Using chromatographic and mass spectrometry tools to probe albumin and its cargos : in search of understanding type II diabetes
Bowden, Jared Newell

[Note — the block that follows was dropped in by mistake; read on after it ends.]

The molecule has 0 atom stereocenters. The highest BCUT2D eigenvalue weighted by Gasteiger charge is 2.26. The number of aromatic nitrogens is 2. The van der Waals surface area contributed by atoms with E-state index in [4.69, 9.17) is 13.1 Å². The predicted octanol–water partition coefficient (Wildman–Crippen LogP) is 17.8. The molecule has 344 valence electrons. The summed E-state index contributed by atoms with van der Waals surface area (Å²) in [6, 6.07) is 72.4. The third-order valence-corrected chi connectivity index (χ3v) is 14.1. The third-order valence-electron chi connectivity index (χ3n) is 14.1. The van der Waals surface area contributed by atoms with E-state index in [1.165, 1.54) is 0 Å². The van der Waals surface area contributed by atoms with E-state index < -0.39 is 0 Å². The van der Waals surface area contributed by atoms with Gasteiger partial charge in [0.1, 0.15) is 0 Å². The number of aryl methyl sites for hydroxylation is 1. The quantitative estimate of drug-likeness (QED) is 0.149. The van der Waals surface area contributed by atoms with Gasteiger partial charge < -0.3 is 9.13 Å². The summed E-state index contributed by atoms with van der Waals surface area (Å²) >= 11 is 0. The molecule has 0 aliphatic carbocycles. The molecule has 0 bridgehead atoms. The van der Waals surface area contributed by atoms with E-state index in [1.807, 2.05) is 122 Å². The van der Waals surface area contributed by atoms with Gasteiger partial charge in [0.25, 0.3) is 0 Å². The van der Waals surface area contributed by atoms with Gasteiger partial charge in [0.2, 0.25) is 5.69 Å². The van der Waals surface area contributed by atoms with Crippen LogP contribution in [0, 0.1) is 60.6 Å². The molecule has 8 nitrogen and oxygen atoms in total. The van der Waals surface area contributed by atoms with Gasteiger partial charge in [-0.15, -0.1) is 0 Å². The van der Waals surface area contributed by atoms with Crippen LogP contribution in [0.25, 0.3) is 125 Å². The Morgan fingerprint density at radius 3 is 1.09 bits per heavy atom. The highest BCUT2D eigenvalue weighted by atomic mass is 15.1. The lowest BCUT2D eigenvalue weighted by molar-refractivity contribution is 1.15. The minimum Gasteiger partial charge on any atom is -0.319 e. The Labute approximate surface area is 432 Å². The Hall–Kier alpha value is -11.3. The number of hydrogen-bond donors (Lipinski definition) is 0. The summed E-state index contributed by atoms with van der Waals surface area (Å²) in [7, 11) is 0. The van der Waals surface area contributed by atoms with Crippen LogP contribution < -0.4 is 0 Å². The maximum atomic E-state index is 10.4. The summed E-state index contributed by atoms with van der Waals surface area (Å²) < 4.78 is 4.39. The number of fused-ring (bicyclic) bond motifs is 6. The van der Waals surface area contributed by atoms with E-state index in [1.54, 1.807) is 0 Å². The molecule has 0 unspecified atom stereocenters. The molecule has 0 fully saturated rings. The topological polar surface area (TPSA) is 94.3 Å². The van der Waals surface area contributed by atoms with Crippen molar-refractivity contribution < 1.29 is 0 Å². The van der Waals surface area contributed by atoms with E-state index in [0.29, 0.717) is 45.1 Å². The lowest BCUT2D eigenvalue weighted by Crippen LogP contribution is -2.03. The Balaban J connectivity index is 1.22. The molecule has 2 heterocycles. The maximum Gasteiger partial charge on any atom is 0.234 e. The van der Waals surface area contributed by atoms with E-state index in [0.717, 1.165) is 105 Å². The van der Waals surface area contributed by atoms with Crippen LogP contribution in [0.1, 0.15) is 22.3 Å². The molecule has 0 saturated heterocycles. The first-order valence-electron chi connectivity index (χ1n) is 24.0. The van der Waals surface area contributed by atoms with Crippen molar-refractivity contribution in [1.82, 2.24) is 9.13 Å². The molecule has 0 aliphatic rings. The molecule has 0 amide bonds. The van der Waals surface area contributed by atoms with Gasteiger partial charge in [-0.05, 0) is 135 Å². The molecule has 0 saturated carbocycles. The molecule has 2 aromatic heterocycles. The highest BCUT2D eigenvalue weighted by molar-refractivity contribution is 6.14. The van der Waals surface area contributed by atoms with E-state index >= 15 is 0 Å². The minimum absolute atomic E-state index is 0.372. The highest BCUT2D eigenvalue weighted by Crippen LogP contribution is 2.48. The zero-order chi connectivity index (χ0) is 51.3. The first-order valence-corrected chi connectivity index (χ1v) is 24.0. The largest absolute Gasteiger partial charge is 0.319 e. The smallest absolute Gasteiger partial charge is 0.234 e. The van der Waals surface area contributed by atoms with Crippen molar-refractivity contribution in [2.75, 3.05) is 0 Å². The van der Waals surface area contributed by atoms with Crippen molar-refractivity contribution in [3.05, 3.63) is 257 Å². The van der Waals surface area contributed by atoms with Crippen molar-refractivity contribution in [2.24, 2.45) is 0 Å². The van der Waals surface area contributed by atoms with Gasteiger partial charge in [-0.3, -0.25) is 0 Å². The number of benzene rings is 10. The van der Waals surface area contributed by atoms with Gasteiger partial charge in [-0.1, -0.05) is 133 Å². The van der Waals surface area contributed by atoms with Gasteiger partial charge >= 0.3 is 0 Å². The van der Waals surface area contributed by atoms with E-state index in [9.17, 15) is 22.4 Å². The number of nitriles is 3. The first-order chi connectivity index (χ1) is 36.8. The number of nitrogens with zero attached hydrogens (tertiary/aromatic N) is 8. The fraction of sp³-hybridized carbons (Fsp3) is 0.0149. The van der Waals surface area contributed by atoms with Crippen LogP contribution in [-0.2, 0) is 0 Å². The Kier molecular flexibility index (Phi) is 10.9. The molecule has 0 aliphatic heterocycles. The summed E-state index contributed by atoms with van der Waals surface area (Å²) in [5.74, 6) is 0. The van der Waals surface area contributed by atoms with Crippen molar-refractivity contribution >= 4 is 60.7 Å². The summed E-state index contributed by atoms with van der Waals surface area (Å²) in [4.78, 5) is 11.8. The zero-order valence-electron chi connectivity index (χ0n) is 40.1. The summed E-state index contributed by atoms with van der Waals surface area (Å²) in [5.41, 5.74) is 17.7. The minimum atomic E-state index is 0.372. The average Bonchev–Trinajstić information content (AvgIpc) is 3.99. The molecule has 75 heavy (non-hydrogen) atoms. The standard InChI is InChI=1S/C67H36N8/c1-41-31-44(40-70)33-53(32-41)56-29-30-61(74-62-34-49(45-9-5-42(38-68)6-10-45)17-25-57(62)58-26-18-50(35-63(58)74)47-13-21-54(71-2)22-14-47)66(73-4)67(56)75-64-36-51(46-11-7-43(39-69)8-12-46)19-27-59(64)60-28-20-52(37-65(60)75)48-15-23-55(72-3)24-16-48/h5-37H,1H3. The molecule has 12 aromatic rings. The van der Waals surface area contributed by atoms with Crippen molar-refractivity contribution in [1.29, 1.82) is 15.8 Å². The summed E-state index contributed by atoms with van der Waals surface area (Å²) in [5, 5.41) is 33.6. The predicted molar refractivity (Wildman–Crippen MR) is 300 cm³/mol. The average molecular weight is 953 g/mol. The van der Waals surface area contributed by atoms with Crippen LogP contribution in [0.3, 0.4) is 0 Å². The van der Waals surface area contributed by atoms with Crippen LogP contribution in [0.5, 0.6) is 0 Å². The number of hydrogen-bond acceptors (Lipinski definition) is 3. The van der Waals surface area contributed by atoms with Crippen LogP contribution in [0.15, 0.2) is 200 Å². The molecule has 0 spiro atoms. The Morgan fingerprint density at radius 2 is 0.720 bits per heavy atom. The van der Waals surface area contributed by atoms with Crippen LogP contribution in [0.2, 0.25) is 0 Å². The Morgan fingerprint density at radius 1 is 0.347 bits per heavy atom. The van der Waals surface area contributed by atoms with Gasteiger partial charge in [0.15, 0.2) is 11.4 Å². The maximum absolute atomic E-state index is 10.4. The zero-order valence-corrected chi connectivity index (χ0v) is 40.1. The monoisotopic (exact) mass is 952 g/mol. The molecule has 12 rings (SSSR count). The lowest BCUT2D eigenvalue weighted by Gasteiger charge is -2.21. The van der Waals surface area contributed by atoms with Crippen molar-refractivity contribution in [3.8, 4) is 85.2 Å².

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We measured molecules carried as cargos on the abundant blood protein human serum albumin (1) in patients with newly diagnosed, untreated type II diabetes (T2D) compared to healthy controls (HC). The HSA cargos measured included lipids, minerals, peptides, and metabolites. Differences in these cargos associated with T2D were measured, using chromatography and mass spectrometry, seeking to identify biological markers that may enhance early diagnosis of T2D. An extrinsic fluorescent probe of binding sites on HSA, ANS, revealed that there were distinct differences in loading of hydrophobic cargo between HC and systemic lupus erythematosus, T2D, and Lyme disease plasma samples. A decrease in mineral levels on HSA was also measured in T2D plasma compared to healthy control plasma, using ICP-MS. Zinc ions showed the largest changes and were reduced three fold in T2D. The hydrophobic cargo of HSA revealed a decrease in HSA-associated fatty acids in T2D, measured by GCMS using negative chemical ionization. In this same GCMS study new classes of glycine-containing compounds bound to HSA were found to be increased by two fold in T2D in the hydrophobic extract of HSA. A metabolomic study using RP-uHPLC QTOF MS in both positive and negative ionization modes examined differences in the hydrophobic extract of whole plasma in T2D compared to healthy controls. Increased levels of branched chain amino acids were found in T2D compared to HC. Decreased levels of phosphatidylcholines, phosphatidylethanol amines, and vitamin D3 metabolites were found in T2D compared to HC. The results suggests that the HSA cargo in T2D, SLE, and other disease states, may provide new diagnostic markers and lead to deeper understanding of the mechanisms of disease in humans.